Siding with the state Department of Health, an appeals court Tuesday at least temporarily blocked a Tampa businessman from being able to grow marijuana as he seeks to prevent a relapse of lung cancer.
The 1st District Court of Appeal reinstated a stay of a Leon County circuit judge’s ruling that would allow Joe Redner to grow his own pot for a treatment known as “juicing.”
Circuit Judge Karen Gievers last month ruled that Redner is entitled grow and possess marijuana for juicing under a 2016 constitutional amendment that broadly legalized medical marijuana in Florida.
The Department of Health appealed the ruling, triggering an automatic stay. But Gievers then lifted the automatic stay, spurring lawyers for the state to quickly ask the Tallahassee-based appeals court to reinstate the stay.
The appeals court Tuesday issued a one-page order reinstating the stay, which will remain in place as the court considers the appeal of Gievers’ underlying ruling that Redner should be allowed to grow his own marijuana.
“After this panel’s preliminary review of the full wording of the constitutional amendment, we determine that appellee (Redner) did not sufficiently demonstrate a likelihood of success on the merits as required to justify vacating the automatic governmental stay,” Tuesday’s order said. “However, we do not intend to preclude full review of the issues on appeal by the merits panel (of the appeals court).”
Redner, who made his fortune as a strip-club owner, filed the lawsuit last year as the state carried out the 2016 constitutional amendment. While the state has faced a series of legal challenges, it has designed a regulatory system that involves licensing limited numbers of businesses to grow, process and sell medical marijuana.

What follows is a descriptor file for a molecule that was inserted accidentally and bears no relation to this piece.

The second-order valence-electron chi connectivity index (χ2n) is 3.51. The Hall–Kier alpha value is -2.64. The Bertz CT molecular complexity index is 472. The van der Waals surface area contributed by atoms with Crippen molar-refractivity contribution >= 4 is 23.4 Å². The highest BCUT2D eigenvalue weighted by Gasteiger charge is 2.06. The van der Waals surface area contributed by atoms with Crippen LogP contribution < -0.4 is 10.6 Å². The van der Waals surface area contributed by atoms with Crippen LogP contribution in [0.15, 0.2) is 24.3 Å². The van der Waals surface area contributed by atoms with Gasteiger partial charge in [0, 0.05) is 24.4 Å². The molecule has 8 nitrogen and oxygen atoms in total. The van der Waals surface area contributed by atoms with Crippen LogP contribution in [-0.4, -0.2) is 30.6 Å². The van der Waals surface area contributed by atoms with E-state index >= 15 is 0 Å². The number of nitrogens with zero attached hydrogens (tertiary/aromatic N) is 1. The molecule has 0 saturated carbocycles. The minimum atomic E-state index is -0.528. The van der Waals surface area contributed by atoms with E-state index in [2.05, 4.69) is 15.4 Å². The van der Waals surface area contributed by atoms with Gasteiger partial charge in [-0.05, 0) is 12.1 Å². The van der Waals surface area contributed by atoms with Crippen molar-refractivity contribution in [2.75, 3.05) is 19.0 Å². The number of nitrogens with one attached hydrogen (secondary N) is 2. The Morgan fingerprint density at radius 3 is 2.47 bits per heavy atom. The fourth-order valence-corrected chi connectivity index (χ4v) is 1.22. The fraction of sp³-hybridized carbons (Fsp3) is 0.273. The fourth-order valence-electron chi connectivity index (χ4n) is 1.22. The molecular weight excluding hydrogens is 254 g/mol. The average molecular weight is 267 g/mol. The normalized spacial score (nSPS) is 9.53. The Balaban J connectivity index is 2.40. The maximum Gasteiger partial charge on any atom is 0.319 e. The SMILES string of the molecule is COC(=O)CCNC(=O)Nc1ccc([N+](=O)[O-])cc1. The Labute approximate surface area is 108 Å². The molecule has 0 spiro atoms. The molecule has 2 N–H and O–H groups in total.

Redner’s doctor ordered a juicing treatment that uses live marijuana plants to prevent a relapse of stage 4 lung cancer, according to court documents. Emulsification, or juicing, of the “biomass of the marijuana plant” was determined to be “the most effective way” for Redner “to get the benefit of medical marijuana,” according to Gievers’ initial ruling last month.
Gievers’ ruling was narrowly tailored to Redner. But in arguing last month that the stay should remain in place while an appeal moves forward, attorneys for the Department of Health argued that the ruling “opens the door for plaintiff and other qualified patients to grow medical marijuana unchecked from any state regulation.”
“In other words, the effect of the final judgment is to grant civil and criminal immunity to any one of the thousands of qualifying patients in Florida who may wish to grow and use medical marijuana as plaintiff has been authorized to do by this (Gievers’) court,” the department’s attorneys, Jason Gonzalez and Amber Stoner, wrote in an April 16 document. “The only way to prevent the proliferation of unregulated homegrown marijuana is to maintain the status quo while the appellate court reviews the propriety” of Gievers’ interpretation of the 2016 constitutional amendment.
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